Egypt-Libya: Sisi welcomes abducted Ethiopians at Cairo airport

Egypt-Libya: Sisi welcomes abducted Ethiopians at Cairo airport

egypt-libyanEgyptian President al-Sisi welcomed at the Cairo International Airport on Thursday 27 Ethiopians who had been abducted in Libya and who were freed thanks to Egypt’s intervention.

Egypt helped rescue the Ethiopians at the request of Ethiopian Foreign Minister Tedros Adhanom.

The execution of around 30 Ethiopian Christians by ISIS in Libya last April triggered mass demonstrations in Addis Ababa. The demonstrators condemned the barbaric act and asked the government to evacuate its nationals in the war-torn country.

More than 250 Ethiopians have registered for repatriation according to Foreign Ministry spokesperson Tewolde Mulugeta.

The Egyptian airplane, boarded by the Ethiopian citizens, came from Tunisia.

“Thanks to God and the efforts of sovereign bodies in the past days, the Ethiopians kidnapped in Libya were set free; they are the first batch of Ethiopian brothers who were in very great distress inside Libyan territories,” said Sisi as he welcomed them at the airport. Ethiopian Ambassador to Egypt Mahmoud Dardeer was present.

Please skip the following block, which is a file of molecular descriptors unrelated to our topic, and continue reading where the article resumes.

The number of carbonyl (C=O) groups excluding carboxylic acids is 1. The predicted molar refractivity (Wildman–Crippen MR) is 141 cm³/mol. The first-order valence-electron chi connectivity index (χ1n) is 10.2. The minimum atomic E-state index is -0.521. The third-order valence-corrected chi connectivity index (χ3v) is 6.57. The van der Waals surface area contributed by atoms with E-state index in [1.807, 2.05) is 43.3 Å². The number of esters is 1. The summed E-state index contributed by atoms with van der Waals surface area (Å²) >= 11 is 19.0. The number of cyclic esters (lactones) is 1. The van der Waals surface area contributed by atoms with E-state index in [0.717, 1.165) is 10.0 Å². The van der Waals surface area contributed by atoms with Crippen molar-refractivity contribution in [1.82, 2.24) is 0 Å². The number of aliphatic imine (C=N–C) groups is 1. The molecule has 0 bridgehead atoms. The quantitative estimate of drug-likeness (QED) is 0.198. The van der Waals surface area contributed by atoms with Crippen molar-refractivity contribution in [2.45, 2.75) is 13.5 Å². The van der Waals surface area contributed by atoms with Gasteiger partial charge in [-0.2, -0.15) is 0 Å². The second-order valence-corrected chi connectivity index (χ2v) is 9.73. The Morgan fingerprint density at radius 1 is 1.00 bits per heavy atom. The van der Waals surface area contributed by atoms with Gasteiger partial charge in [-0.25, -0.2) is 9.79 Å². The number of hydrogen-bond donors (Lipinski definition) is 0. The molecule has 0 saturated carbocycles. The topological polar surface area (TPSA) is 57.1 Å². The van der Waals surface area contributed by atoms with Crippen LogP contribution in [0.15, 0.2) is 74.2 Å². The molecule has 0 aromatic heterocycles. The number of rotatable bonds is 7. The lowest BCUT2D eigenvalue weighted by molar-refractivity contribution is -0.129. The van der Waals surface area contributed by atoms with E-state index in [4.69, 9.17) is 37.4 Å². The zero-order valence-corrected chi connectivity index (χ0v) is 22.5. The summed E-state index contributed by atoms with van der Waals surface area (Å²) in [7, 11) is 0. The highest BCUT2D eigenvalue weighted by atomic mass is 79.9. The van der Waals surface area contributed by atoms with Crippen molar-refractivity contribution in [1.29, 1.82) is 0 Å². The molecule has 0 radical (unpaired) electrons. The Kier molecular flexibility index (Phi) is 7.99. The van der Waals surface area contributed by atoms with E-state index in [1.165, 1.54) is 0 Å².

The successful release of the Ethiopians was facilitated by the coordination between the Egyptian, Ethiopian and Libyan governments. Sisi hailed the efforts of the Libyan and Egyptian security forces.

The Egyptian president underlined the interdependence of Ethiopia and Egypt saying that he told the Ethiopian parliament during his visit that “we are brothers, what harms them (Ethiopians) harms us, and we rejoice to see them happy.”

Egypt’s intervention to free the Ethiopians might help soften Ethiopia’s position on the Renaissance Dam construction that had strained relations between the two countries, before they sign, along with Sudan,  a declaration of principle to defuse the tension.

 Cairo has nevertheless stressed that signing such a document does not mean that it supports the construction of the dam on the Blue Nile because it endangers Egypt’s livelihood.

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